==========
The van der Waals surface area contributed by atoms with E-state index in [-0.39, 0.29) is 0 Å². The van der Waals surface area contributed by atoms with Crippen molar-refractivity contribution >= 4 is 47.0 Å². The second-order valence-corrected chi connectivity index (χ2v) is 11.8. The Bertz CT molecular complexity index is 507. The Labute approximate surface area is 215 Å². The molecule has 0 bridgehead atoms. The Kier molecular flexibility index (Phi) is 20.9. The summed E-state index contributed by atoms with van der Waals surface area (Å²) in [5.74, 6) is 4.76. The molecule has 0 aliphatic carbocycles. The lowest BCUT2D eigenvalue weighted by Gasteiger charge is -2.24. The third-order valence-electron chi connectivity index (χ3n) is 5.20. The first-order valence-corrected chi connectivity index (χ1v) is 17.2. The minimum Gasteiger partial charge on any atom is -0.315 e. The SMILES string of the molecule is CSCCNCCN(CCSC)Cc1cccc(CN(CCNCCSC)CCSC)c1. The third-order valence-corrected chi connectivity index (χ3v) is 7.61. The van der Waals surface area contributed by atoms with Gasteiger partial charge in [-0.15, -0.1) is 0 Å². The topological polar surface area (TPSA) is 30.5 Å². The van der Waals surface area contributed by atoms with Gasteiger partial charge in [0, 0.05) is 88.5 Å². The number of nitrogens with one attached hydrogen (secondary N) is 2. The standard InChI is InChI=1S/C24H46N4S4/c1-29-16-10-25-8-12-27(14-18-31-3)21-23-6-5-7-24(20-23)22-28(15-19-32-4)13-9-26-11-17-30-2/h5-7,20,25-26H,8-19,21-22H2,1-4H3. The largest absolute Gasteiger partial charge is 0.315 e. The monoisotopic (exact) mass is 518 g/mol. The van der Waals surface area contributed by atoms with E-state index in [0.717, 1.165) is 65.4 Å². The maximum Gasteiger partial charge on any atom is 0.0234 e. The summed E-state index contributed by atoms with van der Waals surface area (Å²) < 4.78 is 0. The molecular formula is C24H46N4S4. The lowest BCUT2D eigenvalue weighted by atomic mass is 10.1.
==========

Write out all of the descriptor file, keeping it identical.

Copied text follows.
The van der Waals surface area contributed by atoms with E-state index in [-0.39, 0.29) is 0 Å². The van der Waals surface area contributed by atoms with Crippen molar-refractivity contribution >= 4 is 47.0 Å². The second-order valence-corrected chi connectivity index (χ2v) is 11.8. The Bertz CT molecular complexity index is 507. The Labute approximate surface area is 215 Å². The molecule has 0 bridgehead atoms. The Kier molecular flexibility index (Phi) is 20.9. The summed E-state index contributed by atoms with van der Waals surface area (Å²) in [5.74, 6) is 4.76. The molecule has 0 aliphatic carbocycles. The lowest BCUT2D eigenvalue weighted by Gasteiger charge is -2.24. The third-order valence-electron chi connectivity index (χ3n) is 5.20. The first-order valence-corrected chi connectivity index (χ1v) is 17.2. The minimum Gasteiger partial charge on any atom is -0.315 e. The SMILES string of the molecule is CSCCNCCN(CCSC)Cc1cccc(CN(CCNCCSC)CCSC)c1. The third-order valence-corrected chi connectivity index (χ3v) is 7.61. The van der Waals surface area contributed by atoms with Gasteiger partial charge in [-0.15, -0.1) is 0 Å². The topological polar surface area (TPSA) is 30.5 Å². The van der Waals surface area contributed by atoms with Gasteiger partial charge in [0, 0.05) is 88.5 Å². The number of nitrogens with one attached hydrogen (secondary N) is 2. The standard InChI is InChI=1S/C24H46N4S4/c1-29-16-10-25-8-12-27(14-18-31-3)21-23-6-5-7-24(20-23)22-28(15-19-32-4)13-9-26-11-17-30-2/h5-7,20,25-26H,8-19,21-22H2,1-4H3. The largest absolute Gasteiger partial charge is 0.315 e. The monoisotopic (exact) mass is 518 g/mol. The van der Waals surface area contributed by atoms with E-state index in [0.717, 1.165) is 65.4 Å². The maximum Gasteiger partial charge on any atom is 0.0234 e. The summed E-state index contributed by atoms with van der Waals surface area (Å²) < 4.78 is 0. The molecular formula is C24H46N4S4. The lowest BCUT2D eigenvalue weighted by atomic mass is 10.1.